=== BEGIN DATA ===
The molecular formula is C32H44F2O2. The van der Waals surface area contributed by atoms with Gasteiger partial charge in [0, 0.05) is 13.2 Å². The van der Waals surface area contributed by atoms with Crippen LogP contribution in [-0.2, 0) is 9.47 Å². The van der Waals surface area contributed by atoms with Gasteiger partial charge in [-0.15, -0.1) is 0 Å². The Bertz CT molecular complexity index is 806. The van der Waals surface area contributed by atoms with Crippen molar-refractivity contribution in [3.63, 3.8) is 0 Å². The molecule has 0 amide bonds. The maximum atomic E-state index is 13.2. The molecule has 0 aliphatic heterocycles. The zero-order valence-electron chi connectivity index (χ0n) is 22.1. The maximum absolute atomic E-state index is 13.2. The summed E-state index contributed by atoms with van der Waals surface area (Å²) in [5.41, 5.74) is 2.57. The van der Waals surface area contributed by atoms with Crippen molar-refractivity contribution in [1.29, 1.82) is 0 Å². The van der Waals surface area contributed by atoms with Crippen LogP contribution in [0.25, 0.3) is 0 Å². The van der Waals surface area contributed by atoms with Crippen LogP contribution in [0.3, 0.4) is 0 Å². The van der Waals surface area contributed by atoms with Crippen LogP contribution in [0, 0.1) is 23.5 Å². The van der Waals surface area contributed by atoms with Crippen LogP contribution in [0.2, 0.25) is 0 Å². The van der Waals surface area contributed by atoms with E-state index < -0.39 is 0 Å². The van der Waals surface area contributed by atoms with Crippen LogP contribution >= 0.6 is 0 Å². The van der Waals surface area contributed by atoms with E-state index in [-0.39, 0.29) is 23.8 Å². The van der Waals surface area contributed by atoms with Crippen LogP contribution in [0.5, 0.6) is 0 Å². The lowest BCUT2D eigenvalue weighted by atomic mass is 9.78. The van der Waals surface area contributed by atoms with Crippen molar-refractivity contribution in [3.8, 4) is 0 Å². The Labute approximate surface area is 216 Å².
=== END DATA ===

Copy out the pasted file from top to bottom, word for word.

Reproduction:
The molecular formula is C32H44F2O2. The van der Waals surface area contributed by atoms with Gasteiger partial charge in [0, 0.05) is 13.2 Å². The van der Waals surface area contributed by atoms with Crippen LogP contribution in [-0.2, 0) is 9.47 Å². The van der Waals surface area contributed by atoms with Gasteiger partial charge in [-0.15, -0.1) is 0 Å². The Bertz CT molecular complexity index is 806. The van der Waals surface area contributed by atoms with Crippen molar-refractivity contribution in [3.63, 3.8) is 0 Å². The molecule has 0 amide bonds. The maximum atomic E-state index is 13.2. The molecule has 0 aliphatic heterocycles. The zero-order valence-electron chi connectivity index (χ0n) is 22.1. The maximum absolute atomic E-state index is 13.2. The summed E-state index contributed by atoms with van der Waals surface area (Å²) in [5.41, 5.74) is 2.57. The van der Waals surface area contributed by atoms with Crippen molar-refractivity contribution in [1.29, 1.82) is 0 Å². The van der Waals surface area contributed by atoms with Crippen LogP contribution in [0.25, 0.3) is 0 Å². The van der Waals surface area contributed by atoms with Crippen LogP contribution in [0.3, 0.4) is 0 Å². The van der Waals surface area contributed by atoms with Crippen LogP contribution in [0, 0.1) is 23.5 Å². The van der Waals surface area contributed by atoms with Crippen LogP contribution in [0.2, 0.25) is 0 Å². The van der Waals surface area contributed by atoms with E-state index < -0.39 is 0 Å². The van der Waals surface area contributed by atoms with Crippen LogP contribution >= 0.6 is 0 Å². The van der Waals surface area contributed by atoms with E-state index in [-0.39, 0.29) is 23.8 Å². The van der Waals surface area contributed by atoms with Crippen LogP contribution in [0.5, 0.6) is 0 Å². The lowest BCUT2D eigenvalue weighted by atomic mass is 9.78. The van der Waals surface area contributed by atoms with Crippen molar-refractivity contribution in [3.8, 4) is 0 Å². The Labute approximate surface area is 216 Å².